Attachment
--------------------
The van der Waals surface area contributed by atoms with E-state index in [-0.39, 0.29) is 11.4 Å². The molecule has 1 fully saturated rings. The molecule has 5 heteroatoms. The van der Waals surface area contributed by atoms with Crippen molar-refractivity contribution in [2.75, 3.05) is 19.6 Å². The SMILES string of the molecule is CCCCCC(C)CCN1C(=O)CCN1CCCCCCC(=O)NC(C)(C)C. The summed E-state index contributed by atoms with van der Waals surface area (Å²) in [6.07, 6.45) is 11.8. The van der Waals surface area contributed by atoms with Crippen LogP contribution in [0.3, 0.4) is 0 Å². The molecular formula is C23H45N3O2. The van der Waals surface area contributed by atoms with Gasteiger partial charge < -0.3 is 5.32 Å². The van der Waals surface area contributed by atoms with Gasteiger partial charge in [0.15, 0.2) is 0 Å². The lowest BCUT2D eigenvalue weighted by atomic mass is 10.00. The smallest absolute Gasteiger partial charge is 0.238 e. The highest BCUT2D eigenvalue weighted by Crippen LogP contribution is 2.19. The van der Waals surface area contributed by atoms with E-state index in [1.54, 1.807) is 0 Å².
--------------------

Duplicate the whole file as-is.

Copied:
The van der Waals surface area contributed by atoms with E-state index in [-0.39, 0.29) is 11.4 Å². The molecule has 1 fully saturated rings. The molecule has 5 heteroatoms. The van der Waals surface area contributed by atoms with Crippen molar-refractivity contribution in [2.75, 3.05) is 19.6 Å². The SMILES string of the molecule is CCCCCC(C)CCN1C(=O)CCN1CCCCCCC(=O)NC(C)(C)C. The summed E-state index contributed by atoms with van der Waals surface area (Å²) in [6.07, 6.45) is 11.8. The van der Waals surface area contributed by atoms with Crippen LogP contribution in [0.3, 0.4) is 0 Å². The molecular formula is C23H45N3O2. The van der Waals surface area contributed by atoms with Gasteiger partial charge < -0.3 is 5.32 Å². The van der Waals surface area contributed by atoms with Gasteiger partial charge in [0.15, 0.2) is 0 Å². The lowest BCUT2D eigenvalue weighted by atomic mass is 10.00. The smallest absolute Gasteiger partial charge is 0.238 e. The highest BCUT2D eigenvalue weighted by Crippen LogP contribution is 2.19. The van der Waals surface area contributed by atoms with E-state index in [1.54, 1.807) is 0 Å².